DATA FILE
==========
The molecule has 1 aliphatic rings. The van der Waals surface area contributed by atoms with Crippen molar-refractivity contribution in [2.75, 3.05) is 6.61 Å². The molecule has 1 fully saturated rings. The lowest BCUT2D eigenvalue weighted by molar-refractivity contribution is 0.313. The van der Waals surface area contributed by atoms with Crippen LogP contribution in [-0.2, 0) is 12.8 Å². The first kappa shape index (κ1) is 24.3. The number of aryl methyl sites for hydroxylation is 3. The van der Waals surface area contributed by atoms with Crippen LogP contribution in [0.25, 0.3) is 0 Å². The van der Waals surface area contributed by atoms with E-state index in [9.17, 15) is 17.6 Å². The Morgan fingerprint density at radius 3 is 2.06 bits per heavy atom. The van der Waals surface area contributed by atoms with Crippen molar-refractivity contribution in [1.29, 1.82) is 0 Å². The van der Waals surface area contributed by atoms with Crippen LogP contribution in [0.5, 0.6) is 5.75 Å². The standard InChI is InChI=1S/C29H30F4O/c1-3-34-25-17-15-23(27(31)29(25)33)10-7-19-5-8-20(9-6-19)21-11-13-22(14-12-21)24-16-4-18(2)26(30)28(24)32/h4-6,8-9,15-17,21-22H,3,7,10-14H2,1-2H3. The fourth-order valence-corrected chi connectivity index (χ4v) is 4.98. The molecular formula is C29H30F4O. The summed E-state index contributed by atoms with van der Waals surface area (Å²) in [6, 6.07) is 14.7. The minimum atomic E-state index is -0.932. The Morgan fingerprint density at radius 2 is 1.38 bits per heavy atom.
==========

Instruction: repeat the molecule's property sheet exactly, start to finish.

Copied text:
The molecule has 1 aliphatic rings. The van der Waals surface area contributed by atoms with Crippen molar-refractivity contribution in [2.75, 3.05) is 6.61 Å². The molecule has 1 fully saturated rings. The lowest BCUT2D eigenvalue weighted by molar-refractivity contribution is 0.313. The van der Waals surface area contributed by atoms with Crippen LogP contribution in [-0.2, 0) is 12.8 Å². The first kappa shape index (κ1) is 24.3. The number of aryl methyl sites for hydroxylation is 3. The van der Waals surface area contributed by atoms with Crippen LogP contribution in [0.25, 0.3) is 0 Å². The van der Waals surface area contributed by atoms with E-state index in [9.17, 15) is 17.6 Å². The Morgan fingerprint density at radius 3 is 2.06 bits per heavy atom. The van der Waals surface area contributed by atoms with Crippen molar-refractivity contribution in [1.29, 1.82) is 0 Å². The van der Waals surface area contributed by atoms with Crippen LogP contribution in [0.5, 0.6) is 5.75 Å². The standard InChI is InChI=1S/C29H30F4O/c1-3-34-25-17-15-23(27(31)29(25)33)10-7-19-5-8-20(9-6-19)21-11-13-22(14-12-21)24-16-4-18(2)26(30)28(24)32/h4-6,8-9,15-17,21-22H,3,7,10-14H2,1-2H3. The fourth-order valence-corrected chi connectivity index (χ4v) is 4.98. The molecular formula is C29H30F4O. The summed E-state index contributed by atoms with van der Waals surface area (Å²) in [6, 6.07) is 14.7. The minimum atomic E-state index is -0.932. The Morgan fingerprint density at radius 2 is 1.38 bits per heavy atom.